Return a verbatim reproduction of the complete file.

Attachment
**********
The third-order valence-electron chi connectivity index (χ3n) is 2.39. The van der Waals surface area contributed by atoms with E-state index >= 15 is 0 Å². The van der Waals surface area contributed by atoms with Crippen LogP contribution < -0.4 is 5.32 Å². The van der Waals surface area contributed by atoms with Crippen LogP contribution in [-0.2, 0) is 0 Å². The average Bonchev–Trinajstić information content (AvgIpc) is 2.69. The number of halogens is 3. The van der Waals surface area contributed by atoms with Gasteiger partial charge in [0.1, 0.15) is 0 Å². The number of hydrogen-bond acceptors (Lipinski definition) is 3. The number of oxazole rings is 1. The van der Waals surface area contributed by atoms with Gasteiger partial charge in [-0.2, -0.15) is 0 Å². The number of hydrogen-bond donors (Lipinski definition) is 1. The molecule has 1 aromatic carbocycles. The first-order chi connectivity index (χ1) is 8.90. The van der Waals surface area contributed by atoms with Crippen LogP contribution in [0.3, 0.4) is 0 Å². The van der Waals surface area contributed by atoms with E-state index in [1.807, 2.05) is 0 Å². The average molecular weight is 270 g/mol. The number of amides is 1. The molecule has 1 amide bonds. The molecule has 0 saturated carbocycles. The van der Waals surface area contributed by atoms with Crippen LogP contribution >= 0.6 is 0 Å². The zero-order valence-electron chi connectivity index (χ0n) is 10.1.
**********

The third-order valence-electron chi connectivity index (χ3n) is 2.39. The van der Waals surface area contributed by atoms with E-state index >= 15 is 0 Å². The van der Waals surface area contributed by atoms with Crippen LogP contribution < -0.4 is 5.32 Å². The van der Waals surface area contributed by atoms with Crippen LogP contribution in [-0.2, 0) is 0 Å². The average Bonchev–Trinajstić information content (AvgIpc) is 2.69. The number of halogens is 3. The van der Waals surface area contributed by atoms with Gasteiger partial charge in [0.1, 0.15) is 0 Å². The number of hydrogen-bond acceptors (Lipinski definition) is 3. The number of oxazole rings is 1. The van der Waals surface area contributed by atoms with Gasteiger partial charge in [-0.2, -0.15) is 0 Å². The number of hydrogen-bond donors (Lipinski definition) is 1. The molecule has 1 aromatic carbocycles. The first-order chi connectivity index (χ1) is 8.90. The van der Waals surface area contributed by atoms with Crippen LogP contribution in [0.3, 0.4) is 0 Å². The van der Waals surface area contributed by atoms with E-state index in [1.807, 2.05) is 0 Å². The average molecular weight is 270 g/mol. The number of amides is 1. The molecule has 1 amide bonds. The molecule has 0 saturated carbocycles. The van der Waals surface area contributed by atoms with Crippen LogP contribution >= 0.6 is 0 Å². The zero-order valence-electron chi connectivity index (χ0n) is 10.1.